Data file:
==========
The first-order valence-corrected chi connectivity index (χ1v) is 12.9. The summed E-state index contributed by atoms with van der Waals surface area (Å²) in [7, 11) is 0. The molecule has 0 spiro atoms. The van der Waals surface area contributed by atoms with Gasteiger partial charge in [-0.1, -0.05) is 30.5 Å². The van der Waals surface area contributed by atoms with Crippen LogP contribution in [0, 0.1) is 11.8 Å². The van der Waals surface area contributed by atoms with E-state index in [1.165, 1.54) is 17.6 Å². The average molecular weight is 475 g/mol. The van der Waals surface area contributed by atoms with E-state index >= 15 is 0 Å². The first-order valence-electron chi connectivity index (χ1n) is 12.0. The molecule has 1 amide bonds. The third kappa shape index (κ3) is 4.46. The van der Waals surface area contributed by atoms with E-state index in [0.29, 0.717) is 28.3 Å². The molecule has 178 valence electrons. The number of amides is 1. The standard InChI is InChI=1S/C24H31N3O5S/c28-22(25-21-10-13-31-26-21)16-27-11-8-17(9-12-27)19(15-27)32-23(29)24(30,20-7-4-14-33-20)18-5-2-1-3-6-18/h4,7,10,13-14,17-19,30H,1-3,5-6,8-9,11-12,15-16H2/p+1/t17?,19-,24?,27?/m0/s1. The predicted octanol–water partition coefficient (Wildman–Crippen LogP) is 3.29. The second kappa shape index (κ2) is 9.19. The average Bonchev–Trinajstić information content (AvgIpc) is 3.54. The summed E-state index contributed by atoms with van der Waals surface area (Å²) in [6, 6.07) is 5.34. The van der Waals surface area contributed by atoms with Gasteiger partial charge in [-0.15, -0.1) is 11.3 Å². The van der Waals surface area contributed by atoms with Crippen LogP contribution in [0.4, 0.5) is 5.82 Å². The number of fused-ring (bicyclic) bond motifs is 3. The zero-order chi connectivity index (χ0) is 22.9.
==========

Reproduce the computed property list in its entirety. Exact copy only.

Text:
The first-order valence-corrected chi connectivity index (χ1v) is 12.9. The summed E-state index contributed by atoms with van der Waals surface area (Å²) in [7, 11) is 0. The molecule has 0 spiro atoms. The van der Waals surface area contributed by atoms with Gasteiger partial charge in [-0.1, -0.05) is 30.5 Å². The van der Waals surface area contributed by atoms with Crippen LogP contribution in [0, 0.1) is 11.8 Å². The van der Waals surface area contributed by atoms with E-state index in [1.165, 1.54) is 17.6 Å². The average molecular weight is 475 g/mol. The van der Waals surface area contributed by atoms with E-state index >= 15 is 0 Å². The first-order valence-electron chi connectivity index (χ1n) is 12.0. The molecule has 1 amide bonds. The third kappa shape index (κ3) is 4.46. The van der Waals surface area contributed by atoms with E-state index in [0.29, 0.717) is 28.3 Å². The molecule has 178 valence electrons. The number of amides is 1. The standard InChI is InChI=1S/C24H31N3O5S/c28-22(25-21-10-13-31-26-21)16-27-11-8-17(9-12-27)19(15-27)32-23(29)24(30,20-7-4-14-33-20)18-5-2-1-3-6-18/h4,7,10,13-14,17-19,30H,1-3,5-6,8-9,11-12,15-16H2/p+1/t17?,19-,24?,27?/m0/s1. The predicted octanol–water partition coefficient (Wildman–Crippen LogP) is 3.29. The second kappa shape index (κ2) is 9.19. The average Bonchev–Trinajstić information content (AvgIpc) is 3.54. The summed E-state index contributed by atoms with van der Waals surface area (Å²) in [6, 6.07) is 5.34. The van der Waals surface area contributed by atoms with Gasteiger partial charge in [-0.15, -0.1) is 11.3 Å². The van der Waals surface area contributed by atoms with Crippen LogP contribution in [0.4, 0.5) is 5.82 Å². The number of fused-ring (bicyclic) bond motifs is 3. The zero-order chi connectivity index (χ0) is 22.9.